Govt pushes for wheat-based food security Prof Obert Jiri


Ashton Mutyavaviri

GOVERNMENT has urged wheat farmers to embrace sound agronomic practices that combat disease and pest infestations and allow the crop to fully utilise nutrients, achieve higher yields and contribute to nutrition and food security.

Lands, Agriculture, Fisheries, Water and Rural Development permanent secretary Professor Obert Jiri said good agronomic practices were the only tools to unlock farmers’ massive potential to produce over 600 000 tonnes against a national requirement of 360 000 tonnes.

“Now that the 120 000-hectare target has been safely and successfully surpassed, focus is shifting to proper agronomic practices, information which you can access from our Agritex officers or offices,” said Prof Jiri.

Farmers this season are expected to produce enough wheat to not only meet the annual target of 360 000 tonnes required for domestic demand, but to also guarantee adequate carry-over stocks while increasing wheat exports.

The Government has been targeting increases in wheat production to meet the national requirement in line with the Agriculture and Food Systems Transformation Strategy, the Agriculture Recovery Plan and the National Development Strategy 1 and as one of the strategies for attaining the envisioned empowered and prosperous upper middle income society by 2030.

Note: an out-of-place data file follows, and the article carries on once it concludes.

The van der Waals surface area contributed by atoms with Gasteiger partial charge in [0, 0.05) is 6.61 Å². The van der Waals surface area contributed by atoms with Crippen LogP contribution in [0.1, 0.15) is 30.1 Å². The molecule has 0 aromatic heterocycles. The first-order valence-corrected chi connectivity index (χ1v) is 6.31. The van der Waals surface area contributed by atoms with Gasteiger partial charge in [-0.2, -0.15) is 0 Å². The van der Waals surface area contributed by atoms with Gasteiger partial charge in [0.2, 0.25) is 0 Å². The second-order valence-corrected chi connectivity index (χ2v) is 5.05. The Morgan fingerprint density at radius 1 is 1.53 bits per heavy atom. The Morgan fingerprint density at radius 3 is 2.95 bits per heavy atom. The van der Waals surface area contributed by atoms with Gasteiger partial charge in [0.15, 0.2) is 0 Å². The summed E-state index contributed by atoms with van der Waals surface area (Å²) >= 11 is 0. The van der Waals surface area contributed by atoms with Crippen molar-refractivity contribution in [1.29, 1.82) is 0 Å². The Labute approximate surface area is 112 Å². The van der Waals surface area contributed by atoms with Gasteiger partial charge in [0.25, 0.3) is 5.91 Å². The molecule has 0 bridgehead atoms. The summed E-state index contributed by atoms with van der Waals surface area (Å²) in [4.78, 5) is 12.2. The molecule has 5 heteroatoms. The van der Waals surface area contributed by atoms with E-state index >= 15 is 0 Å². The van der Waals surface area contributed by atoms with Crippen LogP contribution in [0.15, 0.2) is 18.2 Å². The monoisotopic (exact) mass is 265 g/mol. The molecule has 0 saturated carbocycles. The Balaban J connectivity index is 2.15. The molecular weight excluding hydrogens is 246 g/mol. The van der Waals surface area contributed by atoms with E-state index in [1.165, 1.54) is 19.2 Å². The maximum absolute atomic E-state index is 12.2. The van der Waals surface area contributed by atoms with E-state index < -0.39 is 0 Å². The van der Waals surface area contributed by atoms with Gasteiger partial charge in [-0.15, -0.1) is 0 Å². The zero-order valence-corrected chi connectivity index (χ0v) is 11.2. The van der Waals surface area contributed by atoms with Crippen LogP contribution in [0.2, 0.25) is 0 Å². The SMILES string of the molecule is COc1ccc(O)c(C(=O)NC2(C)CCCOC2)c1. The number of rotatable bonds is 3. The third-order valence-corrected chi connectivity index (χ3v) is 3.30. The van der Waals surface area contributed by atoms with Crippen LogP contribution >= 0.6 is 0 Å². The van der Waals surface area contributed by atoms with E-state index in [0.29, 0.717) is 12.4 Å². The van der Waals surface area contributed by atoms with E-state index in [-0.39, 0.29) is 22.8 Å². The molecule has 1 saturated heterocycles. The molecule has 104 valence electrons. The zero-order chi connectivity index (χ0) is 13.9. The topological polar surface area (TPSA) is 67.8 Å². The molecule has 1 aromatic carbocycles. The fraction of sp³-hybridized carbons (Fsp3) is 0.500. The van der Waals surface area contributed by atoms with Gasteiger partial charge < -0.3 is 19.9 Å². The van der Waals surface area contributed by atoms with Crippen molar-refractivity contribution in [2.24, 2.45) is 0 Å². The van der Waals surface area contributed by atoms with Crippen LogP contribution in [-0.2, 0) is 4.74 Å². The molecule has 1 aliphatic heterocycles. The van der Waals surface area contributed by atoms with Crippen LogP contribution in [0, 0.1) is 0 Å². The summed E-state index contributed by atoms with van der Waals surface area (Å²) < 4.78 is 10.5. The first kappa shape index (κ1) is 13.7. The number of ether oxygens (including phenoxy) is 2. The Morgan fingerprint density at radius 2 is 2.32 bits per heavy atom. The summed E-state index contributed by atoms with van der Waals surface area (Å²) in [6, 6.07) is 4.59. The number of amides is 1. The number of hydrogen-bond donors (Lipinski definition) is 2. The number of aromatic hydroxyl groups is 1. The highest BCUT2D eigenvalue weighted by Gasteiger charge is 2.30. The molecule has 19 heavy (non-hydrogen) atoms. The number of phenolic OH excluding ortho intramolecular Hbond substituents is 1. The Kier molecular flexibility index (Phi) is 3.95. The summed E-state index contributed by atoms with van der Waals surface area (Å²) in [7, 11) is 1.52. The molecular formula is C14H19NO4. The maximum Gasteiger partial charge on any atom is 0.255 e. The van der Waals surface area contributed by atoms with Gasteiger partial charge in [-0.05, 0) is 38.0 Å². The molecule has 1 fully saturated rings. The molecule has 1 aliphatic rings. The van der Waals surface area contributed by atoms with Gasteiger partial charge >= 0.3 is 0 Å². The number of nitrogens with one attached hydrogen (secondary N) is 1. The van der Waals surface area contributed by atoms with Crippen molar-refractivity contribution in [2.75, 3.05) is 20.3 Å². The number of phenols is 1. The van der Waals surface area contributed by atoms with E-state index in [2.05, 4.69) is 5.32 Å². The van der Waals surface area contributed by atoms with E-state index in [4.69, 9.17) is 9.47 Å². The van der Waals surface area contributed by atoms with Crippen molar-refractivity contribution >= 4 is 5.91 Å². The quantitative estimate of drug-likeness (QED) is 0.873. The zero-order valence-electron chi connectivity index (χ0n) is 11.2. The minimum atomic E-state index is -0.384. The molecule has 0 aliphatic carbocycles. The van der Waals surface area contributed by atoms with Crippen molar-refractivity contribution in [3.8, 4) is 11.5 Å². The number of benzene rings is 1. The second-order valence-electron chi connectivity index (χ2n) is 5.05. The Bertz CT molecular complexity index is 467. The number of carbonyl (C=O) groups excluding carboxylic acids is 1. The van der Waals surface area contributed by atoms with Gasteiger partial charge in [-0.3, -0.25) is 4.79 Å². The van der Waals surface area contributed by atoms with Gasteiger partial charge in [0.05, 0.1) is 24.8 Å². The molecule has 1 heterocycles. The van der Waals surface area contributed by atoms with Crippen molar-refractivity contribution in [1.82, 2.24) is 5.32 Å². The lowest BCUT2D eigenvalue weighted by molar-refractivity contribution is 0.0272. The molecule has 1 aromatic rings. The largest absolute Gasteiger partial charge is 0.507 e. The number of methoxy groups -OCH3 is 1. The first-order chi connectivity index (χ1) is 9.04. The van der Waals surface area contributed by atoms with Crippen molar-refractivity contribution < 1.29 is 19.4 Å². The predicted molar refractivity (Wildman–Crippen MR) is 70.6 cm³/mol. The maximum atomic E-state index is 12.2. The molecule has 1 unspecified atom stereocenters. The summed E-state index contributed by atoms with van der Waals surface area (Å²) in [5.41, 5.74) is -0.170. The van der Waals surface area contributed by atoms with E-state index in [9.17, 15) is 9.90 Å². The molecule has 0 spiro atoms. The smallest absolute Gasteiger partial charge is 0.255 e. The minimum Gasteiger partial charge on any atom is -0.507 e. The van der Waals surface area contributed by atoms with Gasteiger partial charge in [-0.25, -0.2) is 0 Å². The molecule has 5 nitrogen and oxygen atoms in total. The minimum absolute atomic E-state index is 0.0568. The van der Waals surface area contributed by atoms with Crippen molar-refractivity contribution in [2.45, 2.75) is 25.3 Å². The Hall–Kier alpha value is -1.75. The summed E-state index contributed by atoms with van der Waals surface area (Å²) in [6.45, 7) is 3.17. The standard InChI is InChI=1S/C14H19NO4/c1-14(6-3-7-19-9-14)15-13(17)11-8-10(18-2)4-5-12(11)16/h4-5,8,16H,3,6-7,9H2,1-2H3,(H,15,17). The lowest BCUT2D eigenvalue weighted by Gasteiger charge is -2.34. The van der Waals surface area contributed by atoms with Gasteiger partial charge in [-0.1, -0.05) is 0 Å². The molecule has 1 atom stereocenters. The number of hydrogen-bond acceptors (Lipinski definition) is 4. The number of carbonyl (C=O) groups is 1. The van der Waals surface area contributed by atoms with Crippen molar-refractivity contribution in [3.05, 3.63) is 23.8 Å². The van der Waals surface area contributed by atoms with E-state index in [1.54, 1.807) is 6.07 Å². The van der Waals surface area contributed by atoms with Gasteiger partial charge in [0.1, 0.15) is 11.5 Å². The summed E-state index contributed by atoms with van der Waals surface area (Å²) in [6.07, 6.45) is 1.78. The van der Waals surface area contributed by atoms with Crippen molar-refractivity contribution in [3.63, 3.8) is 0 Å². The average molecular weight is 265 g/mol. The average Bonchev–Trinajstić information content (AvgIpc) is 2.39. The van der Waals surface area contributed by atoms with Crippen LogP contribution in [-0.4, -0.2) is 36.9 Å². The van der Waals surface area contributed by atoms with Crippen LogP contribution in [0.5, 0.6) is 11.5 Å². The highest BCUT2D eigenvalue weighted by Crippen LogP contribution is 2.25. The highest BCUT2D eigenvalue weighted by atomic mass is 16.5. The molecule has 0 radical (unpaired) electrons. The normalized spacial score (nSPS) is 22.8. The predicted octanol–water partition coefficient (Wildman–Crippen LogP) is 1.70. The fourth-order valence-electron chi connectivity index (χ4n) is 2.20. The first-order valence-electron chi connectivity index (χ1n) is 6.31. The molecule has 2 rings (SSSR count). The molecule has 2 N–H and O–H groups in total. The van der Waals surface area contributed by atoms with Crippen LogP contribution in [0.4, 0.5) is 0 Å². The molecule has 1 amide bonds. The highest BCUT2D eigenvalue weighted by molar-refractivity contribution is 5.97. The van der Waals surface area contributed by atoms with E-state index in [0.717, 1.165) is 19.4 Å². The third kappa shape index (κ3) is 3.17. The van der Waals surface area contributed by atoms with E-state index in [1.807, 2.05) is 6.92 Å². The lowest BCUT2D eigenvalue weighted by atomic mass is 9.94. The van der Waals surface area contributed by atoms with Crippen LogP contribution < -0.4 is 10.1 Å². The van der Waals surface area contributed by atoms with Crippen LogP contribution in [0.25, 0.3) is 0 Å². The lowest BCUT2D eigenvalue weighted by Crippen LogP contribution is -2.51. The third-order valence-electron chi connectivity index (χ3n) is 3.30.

This season, Government assured wheat farmers of a better season in terms of the availability of water and electricity and will work closely with key stakeholders such as Zimbabwe Electricity Supply Authority (Zesa) and Zimbabwe National Water Authority (Zinwa) to ensure uninterrupted power supplies, as well as enough water for irrigation.

Meanwhile, Zimbabwe Commercial Farmers Union (ZCFU) president Dr Shadreck Makombe said a good harvest was expected this season, adding that adequate irrigation and proper disease and pest control were needed to enhance productivity.

“We have enough water so we encourage our farmers to achieve 33mm of irrigation per week. This season is promising to be good so irrigate wisely and preserve water so that we achieve another bumper wheat harvest,” he said.

Scouting should be a regular practice to ensure your yield is not impacted negatively by pests or diseases, added Dr Makombe.

He further stressed that irrigation scheduling should depend on the soil type, highlighting that sandy soils required more frequent visits with more water since they lose water faster than clay soils.

For the past two seasons, Zimbabwe and Ethiopia were the two African countries, which were wheat self-sufficient with Zimbabwe even producing a sizeable surplus last season after achieving its first ever self-sufficiency in 2022.


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